From A New Artistic Rendering of Izapa Stela 5: A Step toward Improved Interpretation by John E. Clark:

Given the nature of LDS interest in Stela 5, most of my discussion has been forced to focus on what the scene is not. If it does not show Lehi’s dream, what does it show?

The monument is clearly Mesoamerican in theme, style, technical execution, and quite surely meaning. It derives from a long tradition of stone carving which predates the people of Lehi by at least 700 years. The scene shown has cosmic significance; the heavens, the earth, and the underearth are conventional framing features for earlier art in this area. So is the tree—the world tree that is considered in Mesoamerican thought to grow at the center of the earth, from whose surface it reaches up to heaven and down to the underworld. Supernatural monsters appear in the scene. So do other figures, either gods or mortals (both male and female) who are dressed as though they were gods (they were probably royalty), and their attendants. Ceremony, pomp, and ritual are clearly represented with individuals depicted in elaborate dress, masks, and jewelry positioned before smoking incense burners. Some individuals hold piercing implements used to draw their own blood as an offering to deities. Overall the carving shows the basic symmetry, balance, and concern for geometry and numerology that one also expects in Mesoamerican art. Of course, some elements for the moment do not make sense, such as pairs of fish; comparison with other monument scenes will probably clarify their meanings.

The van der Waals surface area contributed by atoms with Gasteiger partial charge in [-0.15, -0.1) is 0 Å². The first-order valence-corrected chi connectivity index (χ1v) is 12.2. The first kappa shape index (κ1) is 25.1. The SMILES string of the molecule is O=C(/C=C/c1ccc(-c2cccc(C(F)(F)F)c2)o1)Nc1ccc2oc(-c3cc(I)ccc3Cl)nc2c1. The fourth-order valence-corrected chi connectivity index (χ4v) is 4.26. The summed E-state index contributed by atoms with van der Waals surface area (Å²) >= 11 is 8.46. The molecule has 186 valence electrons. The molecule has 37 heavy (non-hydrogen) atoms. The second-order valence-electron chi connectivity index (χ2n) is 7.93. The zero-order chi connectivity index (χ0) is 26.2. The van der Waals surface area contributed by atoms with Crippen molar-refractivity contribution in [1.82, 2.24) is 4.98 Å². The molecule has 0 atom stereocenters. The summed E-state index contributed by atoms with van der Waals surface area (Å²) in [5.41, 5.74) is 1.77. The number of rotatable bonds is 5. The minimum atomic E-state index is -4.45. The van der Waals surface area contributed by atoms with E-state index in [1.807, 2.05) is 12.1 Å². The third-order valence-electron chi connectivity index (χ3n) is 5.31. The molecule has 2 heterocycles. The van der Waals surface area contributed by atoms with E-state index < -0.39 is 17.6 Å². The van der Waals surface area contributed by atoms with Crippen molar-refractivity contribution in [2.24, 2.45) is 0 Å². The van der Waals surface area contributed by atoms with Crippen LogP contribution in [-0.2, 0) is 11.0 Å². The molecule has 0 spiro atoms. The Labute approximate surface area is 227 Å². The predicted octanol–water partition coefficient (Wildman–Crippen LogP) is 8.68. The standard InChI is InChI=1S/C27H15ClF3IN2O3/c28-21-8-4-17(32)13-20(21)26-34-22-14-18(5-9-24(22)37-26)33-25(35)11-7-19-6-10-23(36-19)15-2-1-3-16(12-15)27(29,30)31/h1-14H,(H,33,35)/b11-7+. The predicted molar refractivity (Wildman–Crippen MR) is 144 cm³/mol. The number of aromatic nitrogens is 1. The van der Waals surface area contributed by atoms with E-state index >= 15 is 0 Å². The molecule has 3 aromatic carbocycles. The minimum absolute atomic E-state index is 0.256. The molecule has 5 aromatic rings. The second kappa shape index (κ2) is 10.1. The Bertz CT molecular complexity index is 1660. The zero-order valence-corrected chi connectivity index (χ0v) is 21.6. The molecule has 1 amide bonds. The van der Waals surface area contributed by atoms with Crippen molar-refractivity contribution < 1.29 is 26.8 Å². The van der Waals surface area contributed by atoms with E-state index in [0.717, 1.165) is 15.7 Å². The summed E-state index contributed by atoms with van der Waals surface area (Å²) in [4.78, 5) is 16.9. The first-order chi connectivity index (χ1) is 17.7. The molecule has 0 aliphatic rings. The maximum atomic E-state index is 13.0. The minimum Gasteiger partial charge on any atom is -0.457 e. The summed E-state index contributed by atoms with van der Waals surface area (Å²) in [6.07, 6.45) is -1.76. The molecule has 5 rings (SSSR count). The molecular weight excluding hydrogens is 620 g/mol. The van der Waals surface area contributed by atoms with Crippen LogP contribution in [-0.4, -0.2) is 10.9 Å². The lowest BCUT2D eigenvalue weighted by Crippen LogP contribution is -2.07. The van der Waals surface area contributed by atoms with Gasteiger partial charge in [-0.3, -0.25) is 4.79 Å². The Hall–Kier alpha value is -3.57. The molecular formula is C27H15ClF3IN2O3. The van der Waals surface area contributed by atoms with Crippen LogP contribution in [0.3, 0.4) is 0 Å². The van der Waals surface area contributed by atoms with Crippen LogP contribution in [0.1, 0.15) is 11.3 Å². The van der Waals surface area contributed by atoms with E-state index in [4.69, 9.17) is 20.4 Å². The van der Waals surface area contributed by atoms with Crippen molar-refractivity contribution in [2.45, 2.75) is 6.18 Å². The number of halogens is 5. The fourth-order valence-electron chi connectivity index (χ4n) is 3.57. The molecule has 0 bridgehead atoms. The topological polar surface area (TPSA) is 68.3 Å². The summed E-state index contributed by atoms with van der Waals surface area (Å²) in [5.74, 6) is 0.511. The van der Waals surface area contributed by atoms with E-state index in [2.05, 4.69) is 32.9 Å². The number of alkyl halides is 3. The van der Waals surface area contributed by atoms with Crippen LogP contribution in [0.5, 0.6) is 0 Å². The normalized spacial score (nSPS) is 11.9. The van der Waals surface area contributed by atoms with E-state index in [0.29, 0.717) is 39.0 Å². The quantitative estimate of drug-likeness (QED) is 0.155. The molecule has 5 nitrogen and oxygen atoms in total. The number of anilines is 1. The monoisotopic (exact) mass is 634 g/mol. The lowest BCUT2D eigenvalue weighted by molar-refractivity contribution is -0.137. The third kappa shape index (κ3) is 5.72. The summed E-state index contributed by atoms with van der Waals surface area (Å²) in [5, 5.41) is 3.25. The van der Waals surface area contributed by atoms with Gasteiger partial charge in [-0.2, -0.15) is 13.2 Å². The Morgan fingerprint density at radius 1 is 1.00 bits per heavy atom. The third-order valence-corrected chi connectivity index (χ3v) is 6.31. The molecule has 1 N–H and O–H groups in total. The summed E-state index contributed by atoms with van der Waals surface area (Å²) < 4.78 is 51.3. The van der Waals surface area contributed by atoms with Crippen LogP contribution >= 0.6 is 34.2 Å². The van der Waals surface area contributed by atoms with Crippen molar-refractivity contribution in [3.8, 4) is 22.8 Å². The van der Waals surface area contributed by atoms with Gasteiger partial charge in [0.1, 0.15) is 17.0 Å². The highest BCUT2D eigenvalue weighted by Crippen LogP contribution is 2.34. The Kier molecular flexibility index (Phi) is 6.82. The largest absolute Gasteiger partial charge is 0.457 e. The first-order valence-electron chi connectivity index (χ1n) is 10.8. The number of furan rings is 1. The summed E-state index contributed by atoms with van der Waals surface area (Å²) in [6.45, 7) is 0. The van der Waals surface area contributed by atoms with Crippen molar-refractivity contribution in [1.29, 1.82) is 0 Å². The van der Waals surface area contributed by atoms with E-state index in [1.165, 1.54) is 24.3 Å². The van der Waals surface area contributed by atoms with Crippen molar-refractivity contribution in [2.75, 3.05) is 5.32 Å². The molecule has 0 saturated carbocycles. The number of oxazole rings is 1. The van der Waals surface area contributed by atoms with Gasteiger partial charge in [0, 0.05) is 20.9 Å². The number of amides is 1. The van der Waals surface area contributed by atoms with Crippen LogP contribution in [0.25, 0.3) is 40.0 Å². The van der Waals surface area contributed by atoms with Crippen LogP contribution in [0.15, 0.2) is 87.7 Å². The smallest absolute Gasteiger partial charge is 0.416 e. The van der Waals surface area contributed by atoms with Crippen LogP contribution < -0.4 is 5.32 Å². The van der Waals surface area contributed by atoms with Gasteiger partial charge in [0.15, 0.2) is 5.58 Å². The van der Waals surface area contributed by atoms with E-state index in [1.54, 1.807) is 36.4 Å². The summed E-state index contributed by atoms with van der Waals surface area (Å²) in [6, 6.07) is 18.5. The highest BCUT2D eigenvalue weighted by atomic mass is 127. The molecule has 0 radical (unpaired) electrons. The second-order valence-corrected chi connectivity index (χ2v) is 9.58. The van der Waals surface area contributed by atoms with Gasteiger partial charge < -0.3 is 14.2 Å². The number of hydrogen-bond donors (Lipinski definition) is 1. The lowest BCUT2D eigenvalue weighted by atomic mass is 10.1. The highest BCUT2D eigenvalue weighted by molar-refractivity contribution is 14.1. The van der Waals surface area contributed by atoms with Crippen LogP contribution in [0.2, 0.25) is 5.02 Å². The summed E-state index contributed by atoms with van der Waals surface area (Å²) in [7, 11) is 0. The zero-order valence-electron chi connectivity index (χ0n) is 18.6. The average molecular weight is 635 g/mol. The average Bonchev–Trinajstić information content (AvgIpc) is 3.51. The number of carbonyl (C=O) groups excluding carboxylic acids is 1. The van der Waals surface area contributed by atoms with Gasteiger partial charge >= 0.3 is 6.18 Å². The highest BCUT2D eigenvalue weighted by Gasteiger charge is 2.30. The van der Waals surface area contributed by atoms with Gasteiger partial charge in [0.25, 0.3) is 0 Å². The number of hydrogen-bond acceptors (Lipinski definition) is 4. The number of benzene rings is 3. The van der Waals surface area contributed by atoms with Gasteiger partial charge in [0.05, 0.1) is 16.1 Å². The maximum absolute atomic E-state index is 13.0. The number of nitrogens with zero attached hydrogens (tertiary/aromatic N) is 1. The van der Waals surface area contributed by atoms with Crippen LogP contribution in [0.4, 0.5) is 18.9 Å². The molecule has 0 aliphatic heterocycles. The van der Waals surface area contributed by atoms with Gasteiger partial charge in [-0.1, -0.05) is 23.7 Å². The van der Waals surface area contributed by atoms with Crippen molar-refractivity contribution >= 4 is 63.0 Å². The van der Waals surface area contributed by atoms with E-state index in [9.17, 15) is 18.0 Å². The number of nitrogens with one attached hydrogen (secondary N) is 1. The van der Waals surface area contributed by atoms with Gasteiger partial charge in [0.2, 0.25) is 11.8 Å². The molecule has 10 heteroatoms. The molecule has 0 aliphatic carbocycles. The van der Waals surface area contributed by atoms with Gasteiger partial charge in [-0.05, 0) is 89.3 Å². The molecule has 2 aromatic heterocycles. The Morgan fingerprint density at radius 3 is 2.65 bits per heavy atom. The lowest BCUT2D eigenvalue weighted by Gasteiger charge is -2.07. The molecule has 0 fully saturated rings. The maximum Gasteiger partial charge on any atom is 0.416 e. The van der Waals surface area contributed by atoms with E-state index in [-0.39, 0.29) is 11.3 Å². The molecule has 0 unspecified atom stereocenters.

None of these elements fits one’s expectations about Lehi’s dream. Instead, the scene appears to concern royalty, their subjects, and their relationships to deities and the cosmos. I suspect that the basic theme of Stela 5 is the king as intercessor with the gods on behalf of his people. This was a concern of the ancient Mesoamerican rulers who commissioned the carving of monuments for the sake of their own glory, and this all accords with the ancient tradition of art and culture within which Stela 5 fits comfortably.

Some Latter-day Saints may still feel the need to seek a relationship between Stela 5 and Book of Mormon history. The Lehi connection that Jakeman espoused goes nowhere, in my opinion. …